Ernest Hemingway (1899-1961), born in Oak Park, Illinois, started his career as a writer in a newspaper office in Kansas City at the age of seventeen. After the United States entered the First World War, he joined a volunteer ambulance unit in the Italian army. Serving at the front, he was wounded, was decorated by the Italian Government, and spent considerable time in hospitals. After his return to the United States, he became a reporter for Canadian and American newspapers and was soon sent back to Europe to cover such events as the Greek Revolution
Charlotte Brontë was an English 19th century writer whose novel Jane Eyreis considered a classic of Western literature.
Born on April 21, 1816, in Thornton, Yorkshire, England, Charlotte Brontë worked as a teacher and governess before collaborating on a book of poetry with her two sisters, Emily and Anne, who were writers as well. In 1847, Brontë published the semi-autobiographical novel Jane Eyre, which was a hit and would become a literary classic. Her other novels included Shirley and Villette. She died on March 31, 1855, in Haworth, Yorkshire, England.
H.G. Wells, in full Herbert George Wells, (born Sept. 21, 1866, Bromley, Kent, Eng.—died Aug. 13, 1946, London), English novelist, journalist, sociologist, and historian best known for such science fiction novels as The Time Machine and The War of the Worlds and such comic novels as Tono-Bungay and The History of Mr. Polly.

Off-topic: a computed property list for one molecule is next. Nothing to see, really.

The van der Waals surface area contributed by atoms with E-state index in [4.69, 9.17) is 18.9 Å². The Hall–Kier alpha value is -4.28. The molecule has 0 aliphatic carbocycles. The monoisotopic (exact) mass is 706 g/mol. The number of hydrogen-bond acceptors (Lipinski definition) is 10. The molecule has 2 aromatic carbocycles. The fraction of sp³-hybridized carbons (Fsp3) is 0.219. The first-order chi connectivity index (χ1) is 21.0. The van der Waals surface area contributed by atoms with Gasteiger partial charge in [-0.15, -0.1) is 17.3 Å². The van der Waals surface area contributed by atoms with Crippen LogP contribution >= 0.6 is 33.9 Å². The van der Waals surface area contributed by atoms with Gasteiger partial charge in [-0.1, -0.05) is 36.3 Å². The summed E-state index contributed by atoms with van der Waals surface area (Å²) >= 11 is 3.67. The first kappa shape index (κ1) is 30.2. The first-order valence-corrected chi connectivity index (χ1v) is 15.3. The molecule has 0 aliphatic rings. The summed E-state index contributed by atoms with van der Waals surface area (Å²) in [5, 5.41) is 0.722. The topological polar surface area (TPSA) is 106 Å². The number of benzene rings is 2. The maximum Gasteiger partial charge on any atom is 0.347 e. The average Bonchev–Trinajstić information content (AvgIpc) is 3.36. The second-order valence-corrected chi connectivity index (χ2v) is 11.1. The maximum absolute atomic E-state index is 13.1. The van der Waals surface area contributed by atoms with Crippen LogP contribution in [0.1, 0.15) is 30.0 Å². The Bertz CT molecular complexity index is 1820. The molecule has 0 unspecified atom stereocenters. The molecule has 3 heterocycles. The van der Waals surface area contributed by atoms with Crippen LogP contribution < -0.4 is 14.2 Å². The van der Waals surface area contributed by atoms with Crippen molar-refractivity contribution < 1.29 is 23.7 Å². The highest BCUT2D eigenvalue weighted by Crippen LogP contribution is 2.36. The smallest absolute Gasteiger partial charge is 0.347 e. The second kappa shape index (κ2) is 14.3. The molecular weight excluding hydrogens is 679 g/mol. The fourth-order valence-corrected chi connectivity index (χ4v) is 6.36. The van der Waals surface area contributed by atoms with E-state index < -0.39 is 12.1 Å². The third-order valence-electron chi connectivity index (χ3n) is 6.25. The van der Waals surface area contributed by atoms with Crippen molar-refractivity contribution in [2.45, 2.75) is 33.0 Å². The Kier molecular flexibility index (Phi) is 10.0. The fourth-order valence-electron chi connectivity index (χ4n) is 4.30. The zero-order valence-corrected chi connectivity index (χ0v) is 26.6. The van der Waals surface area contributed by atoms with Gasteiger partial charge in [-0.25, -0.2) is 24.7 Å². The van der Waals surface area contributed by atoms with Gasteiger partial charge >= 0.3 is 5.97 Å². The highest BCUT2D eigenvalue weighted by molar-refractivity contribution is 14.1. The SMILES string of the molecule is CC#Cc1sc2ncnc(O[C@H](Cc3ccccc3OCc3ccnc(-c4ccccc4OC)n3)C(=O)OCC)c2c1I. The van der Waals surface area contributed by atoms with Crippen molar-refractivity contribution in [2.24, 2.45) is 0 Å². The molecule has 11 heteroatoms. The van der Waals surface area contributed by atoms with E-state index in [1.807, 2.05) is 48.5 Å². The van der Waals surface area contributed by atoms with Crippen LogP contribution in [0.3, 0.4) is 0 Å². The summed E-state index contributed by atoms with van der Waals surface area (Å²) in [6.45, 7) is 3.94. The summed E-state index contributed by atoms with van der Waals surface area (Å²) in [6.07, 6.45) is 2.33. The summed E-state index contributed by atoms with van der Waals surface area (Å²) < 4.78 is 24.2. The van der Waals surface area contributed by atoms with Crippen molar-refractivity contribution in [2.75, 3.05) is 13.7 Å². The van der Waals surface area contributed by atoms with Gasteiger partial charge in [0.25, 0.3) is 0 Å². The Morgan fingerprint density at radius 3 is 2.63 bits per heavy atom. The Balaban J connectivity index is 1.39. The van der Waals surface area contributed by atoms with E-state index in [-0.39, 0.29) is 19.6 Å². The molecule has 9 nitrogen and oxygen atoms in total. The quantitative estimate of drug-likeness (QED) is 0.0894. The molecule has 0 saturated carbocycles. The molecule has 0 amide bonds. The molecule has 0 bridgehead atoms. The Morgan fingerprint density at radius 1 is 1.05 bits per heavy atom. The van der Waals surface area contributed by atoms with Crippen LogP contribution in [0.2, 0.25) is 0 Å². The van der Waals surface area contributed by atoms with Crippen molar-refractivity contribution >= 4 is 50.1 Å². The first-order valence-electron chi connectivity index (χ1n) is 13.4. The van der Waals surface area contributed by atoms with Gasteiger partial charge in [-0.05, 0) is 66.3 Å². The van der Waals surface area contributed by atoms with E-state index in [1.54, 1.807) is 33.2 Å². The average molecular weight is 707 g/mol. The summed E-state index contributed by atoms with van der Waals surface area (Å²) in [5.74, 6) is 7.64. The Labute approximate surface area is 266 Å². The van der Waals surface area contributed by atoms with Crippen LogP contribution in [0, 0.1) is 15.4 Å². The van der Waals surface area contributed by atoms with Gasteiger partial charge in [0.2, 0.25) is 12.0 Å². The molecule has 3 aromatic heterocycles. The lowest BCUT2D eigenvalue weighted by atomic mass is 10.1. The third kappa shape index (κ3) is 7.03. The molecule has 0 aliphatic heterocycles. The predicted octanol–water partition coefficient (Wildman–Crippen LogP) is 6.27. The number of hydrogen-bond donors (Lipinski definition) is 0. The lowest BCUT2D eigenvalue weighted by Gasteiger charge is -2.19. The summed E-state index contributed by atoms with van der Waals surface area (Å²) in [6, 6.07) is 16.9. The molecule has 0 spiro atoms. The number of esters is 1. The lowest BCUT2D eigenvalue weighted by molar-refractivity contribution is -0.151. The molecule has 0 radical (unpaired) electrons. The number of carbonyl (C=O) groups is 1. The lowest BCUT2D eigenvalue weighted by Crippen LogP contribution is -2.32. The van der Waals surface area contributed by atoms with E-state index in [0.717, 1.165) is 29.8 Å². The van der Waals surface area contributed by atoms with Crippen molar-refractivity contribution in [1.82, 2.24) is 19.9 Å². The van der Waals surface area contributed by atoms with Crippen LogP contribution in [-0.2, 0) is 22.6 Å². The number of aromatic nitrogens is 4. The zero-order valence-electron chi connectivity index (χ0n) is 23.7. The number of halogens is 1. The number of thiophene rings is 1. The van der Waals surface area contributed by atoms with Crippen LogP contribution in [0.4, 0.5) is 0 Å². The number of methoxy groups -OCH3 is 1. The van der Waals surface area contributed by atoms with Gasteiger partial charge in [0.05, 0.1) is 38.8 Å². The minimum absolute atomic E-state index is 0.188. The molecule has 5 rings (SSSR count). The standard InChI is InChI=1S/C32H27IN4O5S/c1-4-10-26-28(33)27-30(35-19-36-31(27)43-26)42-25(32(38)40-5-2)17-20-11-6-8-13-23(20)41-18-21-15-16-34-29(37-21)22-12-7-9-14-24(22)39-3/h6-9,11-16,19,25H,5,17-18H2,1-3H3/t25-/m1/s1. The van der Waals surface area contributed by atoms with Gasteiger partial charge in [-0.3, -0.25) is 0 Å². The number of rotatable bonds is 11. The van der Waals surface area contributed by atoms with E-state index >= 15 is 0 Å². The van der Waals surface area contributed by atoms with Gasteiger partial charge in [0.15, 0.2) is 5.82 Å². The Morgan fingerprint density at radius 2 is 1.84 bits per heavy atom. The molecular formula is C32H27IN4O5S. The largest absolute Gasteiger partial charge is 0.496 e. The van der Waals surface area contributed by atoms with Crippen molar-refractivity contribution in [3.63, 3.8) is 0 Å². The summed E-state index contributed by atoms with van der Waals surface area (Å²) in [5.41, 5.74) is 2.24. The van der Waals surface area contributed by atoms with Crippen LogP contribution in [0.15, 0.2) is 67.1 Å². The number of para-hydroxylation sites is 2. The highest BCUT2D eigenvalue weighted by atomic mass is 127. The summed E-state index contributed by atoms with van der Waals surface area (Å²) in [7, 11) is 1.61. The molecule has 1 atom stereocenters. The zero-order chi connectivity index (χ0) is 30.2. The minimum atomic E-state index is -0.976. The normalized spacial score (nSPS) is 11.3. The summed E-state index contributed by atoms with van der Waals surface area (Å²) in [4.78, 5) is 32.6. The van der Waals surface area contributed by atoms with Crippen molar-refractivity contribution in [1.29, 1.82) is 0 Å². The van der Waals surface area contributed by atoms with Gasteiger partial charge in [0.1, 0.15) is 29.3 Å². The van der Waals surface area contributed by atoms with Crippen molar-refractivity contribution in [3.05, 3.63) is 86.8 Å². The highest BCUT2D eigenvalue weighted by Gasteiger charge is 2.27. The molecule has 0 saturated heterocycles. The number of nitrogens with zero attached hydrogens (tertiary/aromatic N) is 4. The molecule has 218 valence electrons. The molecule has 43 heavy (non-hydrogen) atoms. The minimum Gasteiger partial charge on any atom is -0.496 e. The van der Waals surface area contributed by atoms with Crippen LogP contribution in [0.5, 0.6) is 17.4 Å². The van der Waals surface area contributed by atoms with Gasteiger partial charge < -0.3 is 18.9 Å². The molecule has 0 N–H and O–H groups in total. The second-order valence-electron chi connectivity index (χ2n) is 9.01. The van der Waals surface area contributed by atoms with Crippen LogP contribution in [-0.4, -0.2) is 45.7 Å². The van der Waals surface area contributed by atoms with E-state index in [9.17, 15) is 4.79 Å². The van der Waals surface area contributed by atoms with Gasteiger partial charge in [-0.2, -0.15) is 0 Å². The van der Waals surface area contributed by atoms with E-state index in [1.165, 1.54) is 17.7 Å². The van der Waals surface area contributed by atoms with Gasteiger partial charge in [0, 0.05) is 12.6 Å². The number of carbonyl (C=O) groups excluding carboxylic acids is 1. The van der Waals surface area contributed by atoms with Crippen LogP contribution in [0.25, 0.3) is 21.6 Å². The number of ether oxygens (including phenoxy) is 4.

Writer, Poet (1830–1886)
Emily Dickinson was a reclusive American poet. Unrecognized in her own time, Dickinson is known posthumously for her innovative use of form and syntax.
Who Was Emily Dickinson?
Born on December 10, 1830, in Amherst, Massachusetts, Emily Dickinson left school as a teenager, eventually living a reclusive life on the family homestead. There, she secretly created bundles of poetry and wrote hundreds of letters. Due to a discovery by sister Lavinia, Dickinson's remarkable work was published after her death—on May 15, 1886, in Amherst—and she is now considered one of the towering figures of American literature.
George Eliot was the pen name of Mary Ann Evans, one of the leading English novelists of the 19th century. Her novels, most famously 'Middlemarch', are celebrated for their realism and psychological insights.
George Eliot was born on 22 November 1819 in rural Warwickshire. When her mother died in 1836, Eliot left school to help run her father's household. In 1841, she moved with her father to Coventry and lived with him until his death in 1849. Eliot then travelled in Europe, eventually settling in London.
Author, Playwright (1890–1976
Agatha Christie was a mystery writer who was one of the world's top-selling authors with works like Murder on the Orient Express and The Mystery of the Blue Train.
Born on September 15, 1890, in Torquay, England, Agatha Christie published her first novel, The Mysterious Affair at Styles, in 1920, and went on to become one of the most famous writers in history, with mysteries like Murder at the Vicarage, Partners in Crime and Sad Cypress. She sold billions of copies of her work, and was also a noted playwright and romance author. She died on January 12, 1976.